Architecture and Integration



Building Your Organization One Step at a Time

Although Enterprise Architecture has been a “best practice” for over a decade, most enterprises still run on an undocumented spider web of point-to-point, tightly coupled connections. Although the short-term cost of each integration may have been less expensive than a more forward-thinking solution, the technical debt accrued is now staggering. Mobility initiatives have brought to light the pressing need to make IT decisions from the perspective of a holistic Enterprise Architecture.

Enterprise Architecture has two primary purposes:

  • Managing the complexity of IT
  • Aligning IT decisions with business goals and priorities

The first step in traditionally managed EA initiatives is to create a model of an organization’s entire IT and business environment. Unfortunately, this approach can take years to complete and for substantive benefits to materialize. That’s the primary reason about half of the organizations in the U.S. don’t have a functioning Enterprise Architecture. Worse yet, this strategy is no longer even tenable in today’s rapidly changing and unpredictable world. By the time a fully-fleshed model could be completed, the environment it’s trying to simulate would have already substantively evolved.

Asynchrony solves this problem through an iterative approach to EA, prioritized by evolving business needs and technical requirements. It can be thought of as “just in time architecture,” which means doing only the work needed to add value to current needs. Instead of year-long project plans, weekly iterations allow architecture to emerge through a series of small increments. Improvement emerges through a series of small steps, each providing clear present value. Commitment to large decisions are pushed back until they’re required. Usable architectural artifacts are delivered rapidly and frequently.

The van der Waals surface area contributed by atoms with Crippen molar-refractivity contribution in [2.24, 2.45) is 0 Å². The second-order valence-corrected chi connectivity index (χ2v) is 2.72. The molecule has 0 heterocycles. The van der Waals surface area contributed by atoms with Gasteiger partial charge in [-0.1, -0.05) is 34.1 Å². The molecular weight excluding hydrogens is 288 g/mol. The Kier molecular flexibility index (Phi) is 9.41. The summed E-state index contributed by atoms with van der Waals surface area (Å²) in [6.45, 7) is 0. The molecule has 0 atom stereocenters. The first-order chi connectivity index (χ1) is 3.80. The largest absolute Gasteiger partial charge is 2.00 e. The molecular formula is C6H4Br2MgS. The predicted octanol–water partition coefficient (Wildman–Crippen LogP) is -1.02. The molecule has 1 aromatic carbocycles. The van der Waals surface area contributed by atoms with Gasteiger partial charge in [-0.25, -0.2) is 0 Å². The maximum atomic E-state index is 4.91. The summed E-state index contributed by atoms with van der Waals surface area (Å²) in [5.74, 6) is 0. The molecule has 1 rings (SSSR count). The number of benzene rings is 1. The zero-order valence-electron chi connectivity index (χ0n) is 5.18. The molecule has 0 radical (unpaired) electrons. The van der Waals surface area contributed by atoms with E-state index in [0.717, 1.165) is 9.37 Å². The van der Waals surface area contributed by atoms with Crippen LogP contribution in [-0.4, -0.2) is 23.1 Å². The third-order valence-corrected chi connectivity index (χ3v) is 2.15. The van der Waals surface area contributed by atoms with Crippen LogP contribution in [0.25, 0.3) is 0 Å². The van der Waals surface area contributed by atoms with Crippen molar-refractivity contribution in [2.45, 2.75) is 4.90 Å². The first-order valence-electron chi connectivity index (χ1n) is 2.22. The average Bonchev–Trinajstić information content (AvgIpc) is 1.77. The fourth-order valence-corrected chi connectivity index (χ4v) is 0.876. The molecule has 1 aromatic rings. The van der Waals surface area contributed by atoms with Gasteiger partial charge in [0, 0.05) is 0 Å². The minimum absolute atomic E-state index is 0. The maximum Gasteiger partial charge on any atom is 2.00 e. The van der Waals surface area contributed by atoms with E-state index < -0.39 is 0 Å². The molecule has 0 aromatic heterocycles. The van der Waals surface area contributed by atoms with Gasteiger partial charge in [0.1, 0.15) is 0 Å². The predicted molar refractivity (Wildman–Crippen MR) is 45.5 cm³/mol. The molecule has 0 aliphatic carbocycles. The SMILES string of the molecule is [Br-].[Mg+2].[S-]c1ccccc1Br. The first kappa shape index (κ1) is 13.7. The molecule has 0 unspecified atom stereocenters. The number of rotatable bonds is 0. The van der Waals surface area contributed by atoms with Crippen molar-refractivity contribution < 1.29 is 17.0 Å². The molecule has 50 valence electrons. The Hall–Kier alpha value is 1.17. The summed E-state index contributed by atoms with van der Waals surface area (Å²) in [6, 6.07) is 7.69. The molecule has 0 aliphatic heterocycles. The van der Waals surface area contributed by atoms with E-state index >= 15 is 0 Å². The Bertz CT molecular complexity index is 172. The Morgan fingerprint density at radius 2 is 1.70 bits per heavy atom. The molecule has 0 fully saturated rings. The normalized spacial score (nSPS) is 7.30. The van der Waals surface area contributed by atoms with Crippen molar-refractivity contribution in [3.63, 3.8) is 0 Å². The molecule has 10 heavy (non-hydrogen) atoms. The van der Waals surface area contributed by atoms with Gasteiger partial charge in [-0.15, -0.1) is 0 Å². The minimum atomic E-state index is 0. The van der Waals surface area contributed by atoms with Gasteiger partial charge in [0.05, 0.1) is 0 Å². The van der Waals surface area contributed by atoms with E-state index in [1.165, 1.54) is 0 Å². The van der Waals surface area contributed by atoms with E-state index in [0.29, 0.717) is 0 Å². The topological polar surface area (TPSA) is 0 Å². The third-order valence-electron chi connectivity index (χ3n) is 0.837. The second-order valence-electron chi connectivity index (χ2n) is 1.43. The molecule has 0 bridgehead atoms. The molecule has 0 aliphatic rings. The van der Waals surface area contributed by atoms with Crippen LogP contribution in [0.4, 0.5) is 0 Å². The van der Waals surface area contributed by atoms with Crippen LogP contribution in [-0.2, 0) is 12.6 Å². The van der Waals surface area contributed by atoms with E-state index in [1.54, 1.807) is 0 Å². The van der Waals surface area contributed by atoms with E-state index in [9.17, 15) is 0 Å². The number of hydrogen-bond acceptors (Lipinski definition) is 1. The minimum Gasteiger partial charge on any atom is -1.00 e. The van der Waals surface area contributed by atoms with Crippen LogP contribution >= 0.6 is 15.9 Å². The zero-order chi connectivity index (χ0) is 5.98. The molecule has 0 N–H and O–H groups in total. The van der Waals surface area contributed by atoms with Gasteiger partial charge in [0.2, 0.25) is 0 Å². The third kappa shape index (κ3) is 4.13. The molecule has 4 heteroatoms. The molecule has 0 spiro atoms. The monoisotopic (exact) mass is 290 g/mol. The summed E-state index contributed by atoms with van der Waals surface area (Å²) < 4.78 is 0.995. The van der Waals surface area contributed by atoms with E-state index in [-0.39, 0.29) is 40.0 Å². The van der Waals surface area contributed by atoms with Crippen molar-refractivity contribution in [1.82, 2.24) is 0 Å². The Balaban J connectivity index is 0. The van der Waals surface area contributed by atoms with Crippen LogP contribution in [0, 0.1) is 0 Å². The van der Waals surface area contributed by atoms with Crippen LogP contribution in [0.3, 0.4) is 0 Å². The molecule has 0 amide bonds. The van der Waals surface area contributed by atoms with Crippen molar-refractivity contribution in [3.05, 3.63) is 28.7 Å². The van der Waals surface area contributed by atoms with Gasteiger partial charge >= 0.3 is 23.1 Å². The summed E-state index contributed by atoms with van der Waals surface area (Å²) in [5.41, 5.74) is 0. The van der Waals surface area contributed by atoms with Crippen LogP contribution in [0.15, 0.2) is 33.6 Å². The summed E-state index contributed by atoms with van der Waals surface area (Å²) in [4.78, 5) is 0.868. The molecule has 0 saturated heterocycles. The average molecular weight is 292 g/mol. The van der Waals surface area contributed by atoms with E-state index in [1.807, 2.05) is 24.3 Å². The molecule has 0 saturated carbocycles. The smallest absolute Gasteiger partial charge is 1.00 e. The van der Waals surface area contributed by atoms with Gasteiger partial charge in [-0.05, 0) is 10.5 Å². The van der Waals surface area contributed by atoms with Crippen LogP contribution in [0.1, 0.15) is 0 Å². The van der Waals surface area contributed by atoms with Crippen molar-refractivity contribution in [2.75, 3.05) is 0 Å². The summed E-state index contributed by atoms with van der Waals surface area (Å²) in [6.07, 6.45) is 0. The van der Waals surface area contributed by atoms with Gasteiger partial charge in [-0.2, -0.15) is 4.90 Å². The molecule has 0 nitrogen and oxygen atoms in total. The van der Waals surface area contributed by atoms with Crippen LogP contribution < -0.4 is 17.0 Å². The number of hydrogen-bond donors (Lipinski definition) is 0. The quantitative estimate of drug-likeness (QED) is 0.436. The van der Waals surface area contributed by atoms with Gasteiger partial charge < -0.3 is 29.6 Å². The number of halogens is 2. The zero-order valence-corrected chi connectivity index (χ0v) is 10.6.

Traditional Enterprise Architecture is a heavyweight process that generates volumes of artifacts and documentation that add little or no value. Our approach is different. We don’t spend time on activities that aren’t clearly required. We don’t produce artifacts that aren’t actionable. We don’t write documents that will probably never be read.

Instead of working in isolation, our Enterprise Architects are full-fledged members of project teams. This closes the typical distance between the Enterprise Architecture function and the rest of the organization. It also eliminates wasteful handoffs and decision cycles between stakeholder groups. By vetting the architecture through actual software projects, errors are caught early in the process, and the emerging architecture is continually vetted. Issues are uncovered that would not otherwise be discovered until late in a project, when it is most costly and time consuming to correct. The integration strategy can be built while implementing and verifying it. You no longer have to analyze every single touch point, build a waterfall plan, and implement. Instead, we carve off a segment. Prototype it. Test it. Make sure it works. Walk through the complete integration thread and then move to the next piece.